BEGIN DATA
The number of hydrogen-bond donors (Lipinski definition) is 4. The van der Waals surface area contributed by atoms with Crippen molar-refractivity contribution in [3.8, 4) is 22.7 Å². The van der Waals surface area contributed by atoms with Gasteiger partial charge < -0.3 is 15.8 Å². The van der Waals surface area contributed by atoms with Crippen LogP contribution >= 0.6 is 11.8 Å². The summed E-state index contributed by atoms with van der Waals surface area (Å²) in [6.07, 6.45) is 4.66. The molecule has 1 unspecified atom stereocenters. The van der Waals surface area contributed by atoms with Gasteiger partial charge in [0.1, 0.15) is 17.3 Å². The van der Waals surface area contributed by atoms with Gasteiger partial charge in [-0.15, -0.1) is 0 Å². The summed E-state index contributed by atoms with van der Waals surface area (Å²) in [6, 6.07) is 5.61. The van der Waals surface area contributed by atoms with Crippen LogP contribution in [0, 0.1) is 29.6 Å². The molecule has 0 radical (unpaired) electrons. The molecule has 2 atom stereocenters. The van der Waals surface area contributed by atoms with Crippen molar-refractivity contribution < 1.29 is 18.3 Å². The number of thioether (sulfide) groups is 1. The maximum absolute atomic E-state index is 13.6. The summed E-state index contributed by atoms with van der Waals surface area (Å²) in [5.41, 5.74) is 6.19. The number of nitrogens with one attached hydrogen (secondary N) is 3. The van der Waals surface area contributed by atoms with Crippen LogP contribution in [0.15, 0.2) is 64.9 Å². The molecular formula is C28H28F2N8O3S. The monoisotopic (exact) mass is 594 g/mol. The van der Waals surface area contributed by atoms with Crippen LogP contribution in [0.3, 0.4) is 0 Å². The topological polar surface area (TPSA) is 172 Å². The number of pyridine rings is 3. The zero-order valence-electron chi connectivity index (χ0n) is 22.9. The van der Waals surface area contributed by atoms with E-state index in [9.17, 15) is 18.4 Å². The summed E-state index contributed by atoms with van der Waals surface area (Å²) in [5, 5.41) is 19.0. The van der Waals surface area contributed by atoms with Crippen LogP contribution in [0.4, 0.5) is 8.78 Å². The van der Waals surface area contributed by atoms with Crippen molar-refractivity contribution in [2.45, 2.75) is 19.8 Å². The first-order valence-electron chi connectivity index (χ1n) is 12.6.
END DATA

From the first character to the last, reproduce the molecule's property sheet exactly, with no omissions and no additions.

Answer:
The number of hydrogen-bond donors (Lipinski definition) is 4. The van der Waals surface area contributed by atoms with Crippen molar-refractivity contribution in [3.8, 4) is 22.7 Å². The van der Waals surface area contributed by atoms with Gasteiger partial charge < -0.3 is 15.8 Å². The van der Waals surface area contributed by atoms with Crippen LogP contribution >= 0.6 is 11.8 Å². The summed E-state index contributed by atoms with van der Waals surface area (Å²) in [6.07, 6.45) is 4.66. The molecule has 1 unspecified atom stereocenters. The van der Waals surface area contributed by atoms with Gasteiger partial charge in [0.1, 0.15) is 17.3 Å². The van der Waals surface area contributed by atoms with Gasteiger partial charge in [-0.15, -0.1) is 0 Å². The summed E-state index contributed by atoms with van der Waals surface area (Å²) in [6, 6.07) is 5.61. The van der Waals surface area contributed by atoms with Crippen LogP contribution in [0, 0.1) is 29.6 Å². The molecule has 0 radical (unpaired) electrons. The molecule has 2 atom stereocenters. The van der Waals surface area contributed by atoms with Crippen molar-refractivity contribution < 1.29 is 18.3 Å². The number of thioether (sulfide) groups is 1. The maximum absolute atomic E-state index is 13.6. The summed E-state index contributed by atoms with van der Waals surface area (Å²) in [5.41, 5.74) is 6.19. The number of nitrogens with one attached hydrogen (secondary N) is 3. The van der Waals surface area contributed by atoms with Crippen LogP contribution in [0.15, 0.2) is 64.9 Å². The molecular formula is C28H28F2N8O3S. The monoisotopic (exact) mass is 594 g/mol. The van der Waals surface area contributed by atoms with Crippen LogP contribution in [0.3, 0.4) is 0 Å². The topological polar surface area (TPSA) is 172 Å². The number of pyridine rings is 3. The zero-order valence-electron chi connectivity index (χ0n) is 22.9. The van der Waals surface area contributed by atoms with E-state index in [9.17, 15) is 18.4 Å². The summed E-state index contributed by atoms with van der Waals surface area (Å²) in [5, 5.41) is 19.0. The van der Waals surface area contributed by atoms with Crippen LogP contribution in [0.4, 0.5) is 8.78 Å². The van der Waals surface area contributed by atoms with Crippen molar-refractivity contribution in [2.45, 2.75) is 19.8 Å². The first-order valence-electron chi connectivity index (χ1n) is 12.6.